History of Spire Liverpool Hospital
The Lourdes Hospital, Liverpool, had its origins in the caring works of the order of Roman Catholic Sisters who founded it, the Congregation of the Poor Servants of the Mother of God. The origins of the hospital are separate from its current location and function. In 1891, the well-known Monsignor James Nugent ‘father of the poor’, whose statue stands to this day in central Liverpool, appealed to Frances Taylor [religious name, Mother Magdalen Taylor], founder of the congregation, to establish a refuge for vulnerable and destitute women, following the closure by the authorities of a number of ‘disorderly houses’.
The womens refuge was re-opened as Lourdes Hospital in 1929 but then moved to Greenbank Road in July 1943 following damage that had occured during the war.
From then on a number of phases of building and extension work were carried out on the Lourdes Hospital in order to improve the facilities. These included, from 1969-72, works including new patients’ rooms, consulting rooms, matron’s office, accommodation for a resident doctor, reception, book-keeper’s office, and nurses’ home; in 1981 a new operating theatre, laboratory and consulting rooms; in 1984 the conversion of St Bernadette’s nurses’ home into a convalescent home; and from 1990-4 the erection of a new 16-bed unit, a chapel/physiotherapy building, laundry, out-patients’ department and x-ray department.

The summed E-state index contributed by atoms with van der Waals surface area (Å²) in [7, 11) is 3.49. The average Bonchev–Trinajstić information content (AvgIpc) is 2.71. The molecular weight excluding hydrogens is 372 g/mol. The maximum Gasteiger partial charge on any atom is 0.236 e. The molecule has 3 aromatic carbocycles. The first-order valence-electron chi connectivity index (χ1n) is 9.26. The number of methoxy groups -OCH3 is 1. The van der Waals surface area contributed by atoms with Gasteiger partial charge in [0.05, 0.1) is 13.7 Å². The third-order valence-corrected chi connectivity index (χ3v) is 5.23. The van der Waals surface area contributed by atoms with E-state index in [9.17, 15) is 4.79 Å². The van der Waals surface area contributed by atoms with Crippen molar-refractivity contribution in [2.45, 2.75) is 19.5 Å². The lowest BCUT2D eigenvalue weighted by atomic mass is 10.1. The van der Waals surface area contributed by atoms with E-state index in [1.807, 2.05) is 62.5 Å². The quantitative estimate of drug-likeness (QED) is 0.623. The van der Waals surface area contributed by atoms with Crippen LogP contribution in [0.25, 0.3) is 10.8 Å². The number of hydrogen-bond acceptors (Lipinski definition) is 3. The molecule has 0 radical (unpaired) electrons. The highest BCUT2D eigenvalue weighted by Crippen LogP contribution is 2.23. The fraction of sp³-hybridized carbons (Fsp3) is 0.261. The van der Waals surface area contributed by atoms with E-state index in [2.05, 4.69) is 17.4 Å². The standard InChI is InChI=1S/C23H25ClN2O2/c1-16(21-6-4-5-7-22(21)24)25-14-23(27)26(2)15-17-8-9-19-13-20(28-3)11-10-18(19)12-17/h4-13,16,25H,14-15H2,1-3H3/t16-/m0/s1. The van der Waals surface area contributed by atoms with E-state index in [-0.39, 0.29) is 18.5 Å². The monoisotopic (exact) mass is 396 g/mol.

Today the hospital has 38 beds and is currently described as being ‘at the very forefront of medical diagnosis and treatment on Merseyside’. Spire Liverpool Hospital continues the facility’s reputation for quality of care. The hospitals history for growth and development is continued with the opening of the new Spire Formby Clinic.